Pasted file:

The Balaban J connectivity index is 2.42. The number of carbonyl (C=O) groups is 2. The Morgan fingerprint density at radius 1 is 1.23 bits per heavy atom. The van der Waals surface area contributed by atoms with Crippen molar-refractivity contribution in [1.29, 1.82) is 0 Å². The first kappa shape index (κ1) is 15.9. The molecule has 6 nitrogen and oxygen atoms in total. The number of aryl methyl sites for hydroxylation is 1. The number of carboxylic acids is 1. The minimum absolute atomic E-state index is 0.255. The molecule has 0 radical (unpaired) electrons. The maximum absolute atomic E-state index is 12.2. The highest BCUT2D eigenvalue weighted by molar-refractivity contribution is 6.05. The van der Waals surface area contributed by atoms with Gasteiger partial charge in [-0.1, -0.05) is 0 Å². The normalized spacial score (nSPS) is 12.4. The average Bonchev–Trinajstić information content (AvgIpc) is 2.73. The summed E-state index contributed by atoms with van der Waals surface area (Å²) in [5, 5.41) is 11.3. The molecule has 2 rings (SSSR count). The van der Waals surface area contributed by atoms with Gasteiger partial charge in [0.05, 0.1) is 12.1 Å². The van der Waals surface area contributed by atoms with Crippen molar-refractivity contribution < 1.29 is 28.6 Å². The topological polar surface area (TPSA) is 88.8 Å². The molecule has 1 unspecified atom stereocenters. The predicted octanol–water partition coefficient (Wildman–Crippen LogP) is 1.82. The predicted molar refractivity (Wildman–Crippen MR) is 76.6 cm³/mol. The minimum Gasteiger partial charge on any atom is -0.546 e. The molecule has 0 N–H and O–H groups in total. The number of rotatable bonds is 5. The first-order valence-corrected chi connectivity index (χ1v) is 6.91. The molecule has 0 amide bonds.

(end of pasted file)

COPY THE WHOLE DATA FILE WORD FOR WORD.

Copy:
The Balaban J connectivity index is 2.42. The number of carbonyl (C=O) groups is 2. The Morgan fingerprint density at radius 1 is 1.23 bits per heavy atom. The van der Waals surface area contributed by atoms with Crippen molar-refractivity contribution in [1.29, 1.82) is 0 Å². The first kappa shape index (κ1) is 15.9. The molecule has 6 nitrogen and oxygen atoms in total. The number of aryl methyl sites for hydroxylation is 1. The number of carboxylic acids is 1. The minimum absolute atomic E-state index is 0.255. The molecule has 0 radical (unpaired) electrons. The maximum absolute atomic E-state index is 12.2. The highest BCUT2D eigenvalue weighted by molar-refractivity contribution is 6.05. The van der Waals surface area contributed by atoms with Gasteiger partial charge in [-0.1, -0.05) is 0 Å². The normalized spacial score (nSPS) is 12.4. The average Bonchev–Trinajstić information content (AvgIpc) is 2.73. The summed E-state index contributed by atoms with van der Waals surface area (Å²) in [5, 5.41) is 11.3. The molecule has 2 rings (SSSR count). The van der Waals surface area contributed by atoms with Gasteiger partial charge in [0.05, 0.1) is 12.1 Å². The van der Waals surface area contributed by atoms with Crippen molar-refractivity contribution < 1.29 is 28.6 Å². The topological polar surface area (TPSA) is 88.8 Å². The molecule has 1 unspecified atom stereocenters. The predicted octanol–water partition coefficient (Wildman–Crippen LogP) is 1.82. The predicted molar refractivity (Wildman–Crippen MR) is 76.6 cm³/mol. The minimum Gasteiger partial charge on any atom is -0.546 e. The molecule has 0 N–H and O–H groups in total. The number of rotatable bonds is 5. The first-order valence-corrected chi connectivity index (χ1v) is 6.91. The molecule has 0 amide bonds.